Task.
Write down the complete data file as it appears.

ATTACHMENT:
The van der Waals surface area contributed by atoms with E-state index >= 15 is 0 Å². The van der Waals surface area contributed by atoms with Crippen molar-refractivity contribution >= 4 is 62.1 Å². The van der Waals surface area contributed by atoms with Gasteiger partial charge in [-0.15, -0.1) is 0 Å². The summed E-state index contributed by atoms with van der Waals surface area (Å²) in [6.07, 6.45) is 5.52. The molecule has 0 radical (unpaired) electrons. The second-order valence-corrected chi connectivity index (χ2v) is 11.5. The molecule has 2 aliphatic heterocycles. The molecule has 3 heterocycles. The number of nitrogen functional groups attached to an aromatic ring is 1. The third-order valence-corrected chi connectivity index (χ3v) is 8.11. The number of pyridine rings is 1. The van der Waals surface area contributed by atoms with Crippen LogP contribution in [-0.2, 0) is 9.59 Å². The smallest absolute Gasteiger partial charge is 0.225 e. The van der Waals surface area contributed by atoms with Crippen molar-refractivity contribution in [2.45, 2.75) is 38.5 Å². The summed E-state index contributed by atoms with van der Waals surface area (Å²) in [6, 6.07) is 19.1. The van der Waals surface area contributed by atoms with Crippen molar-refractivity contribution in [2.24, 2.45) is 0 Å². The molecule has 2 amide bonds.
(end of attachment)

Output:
The van der Waals surface area contributed by atoms with E-state index >= 15 is 0 Å². The van der Waals surface area contributed by atoms with Crippen molar-refractivity contribution >= 4 is 62.1 Å². The van der Waals surface area contributed by atoms with Gasteiger partial charge in [-0.15, -0.1) is 0 Å². The summed E-state index contributed by atoms with van der Waals surface area (Å²) in [6.07, 6.45) is 5.52. The molecule has 0 radical (unpaired) electrons. The second-order valence-corrected chi connectivity index (χ2v) is 11.5. The molecule has 2 aliphatic heterocycles. The molecule has 3 heterocycles. The number of nitrogen functional groups attached to an aromatic ring is 1. The third-order valence-corrected chi connectivity index (χ3v) is 8.11. The number of pyridine rings is 1. The van der Waals surface area contributed by atoms with Crippen LogP contribution in [-0.2, 0) is 9.59 Å². The smallest absolute Gasteiger partial charge is 0.225 e. The van der Waals surface area contributed by atoms with Crippen molar-refractivity contribution in [2.45, 2.75) is 38.5 Å². The summed E-state index contributed by atoms with van der Waals surface area (Å²) in [6, 6.07) is 19.1. The van der Waals surface area contributed by atoms with Crippen molar-refractivity contribution in [2.24, 2.45) is 0 Å². The molecule has 2 amide bonds.